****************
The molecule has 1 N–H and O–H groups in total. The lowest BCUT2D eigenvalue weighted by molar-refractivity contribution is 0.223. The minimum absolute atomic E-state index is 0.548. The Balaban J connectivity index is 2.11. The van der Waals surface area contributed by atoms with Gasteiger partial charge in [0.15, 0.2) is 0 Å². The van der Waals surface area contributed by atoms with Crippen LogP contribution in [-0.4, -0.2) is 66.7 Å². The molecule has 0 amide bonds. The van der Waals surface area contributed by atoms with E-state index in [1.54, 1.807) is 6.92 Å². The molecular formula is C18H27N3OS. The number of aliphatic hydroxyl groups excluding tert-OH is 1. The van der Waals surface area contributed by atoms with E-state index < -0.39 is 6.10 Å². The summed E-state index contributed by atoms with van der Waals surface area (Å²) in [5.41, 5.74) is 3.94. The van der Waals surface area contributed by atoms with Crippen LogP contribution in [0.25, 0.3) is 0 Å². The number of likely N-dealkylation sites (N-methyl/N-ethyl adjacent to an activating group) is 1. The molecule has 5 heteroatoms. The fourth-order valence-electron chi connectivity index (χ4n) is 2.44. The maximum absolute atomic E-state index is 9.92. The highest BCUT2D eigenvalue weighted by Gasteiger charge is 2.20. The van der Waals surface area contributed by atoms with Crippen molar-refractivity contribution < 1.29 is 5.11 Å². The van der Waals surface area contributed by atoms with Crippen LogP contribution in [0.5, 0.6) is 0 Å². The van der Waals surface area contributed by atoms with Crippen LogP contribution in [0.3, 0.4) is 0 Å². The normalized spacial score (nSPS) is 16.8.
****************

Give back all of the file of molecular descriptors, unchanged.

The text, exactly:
The molecule has 1 N–H and O–H groups in total. The lowest BCUT2D eigenvalue weighted by molar-refractivity contribution is 0.223. The minimum absolute atomic E-state index is 0.548. The Balaban J connectivity index is 2.11. The van der Waals surface area contributed by atoms with Gasteiger partial charge in [0.15, 0.2) is 0 Å². The van der Waals surface area contributed by atoms with Crippen LogP contribution in [-0.4, -0.2) is 66.7 Å². The molecule has 0 amide bonds. The van der Waals surface area contributed by atoms with E-state index in [1.54, 1.807) is 6.92 Å². The molecular formula is C18H27N3OS. The number of aliphatic hydroxyl groups excluding tert-OH is 1. The van der Waals surface area contributed by atoms with E-state index < -0.39 is 6.10 Å². The summed E-state index contributed by atoms with van der Waals surface area (Å²) in [5.41, 5.74) is 3.94. The van der Waals surface area contributed by atoms with Crippen LogP contribution in [0.25, 0.3) is 0 Å². The number of likely N-dealkylation sites (N-methyl/N-ethyl adjacent to an activating group) is 1. The molecule has 5 heteroatoms. The fourth-order valence-electron chi connectivity index (χ4n) is 2.44. The maximum absolute atomic E-state index is 9.92. The highest BCUT2D eigenvalue weighted by Gasteiger charge is 2.20. The van der Waals surface area contributed by atoms with Crippen molar-refractivity contribution < 1.29 is 5.11 Å². The van der Waals surface area contributed by atoms with Crippen LogP contribution in [0.5, 0.6) is 0 Å². The van der Waals surface area contributed by atoms with Crippen LogP contribution in [0.3, 0.4) is 0 Å². The normalized spacial score (nSPS) is 16.8.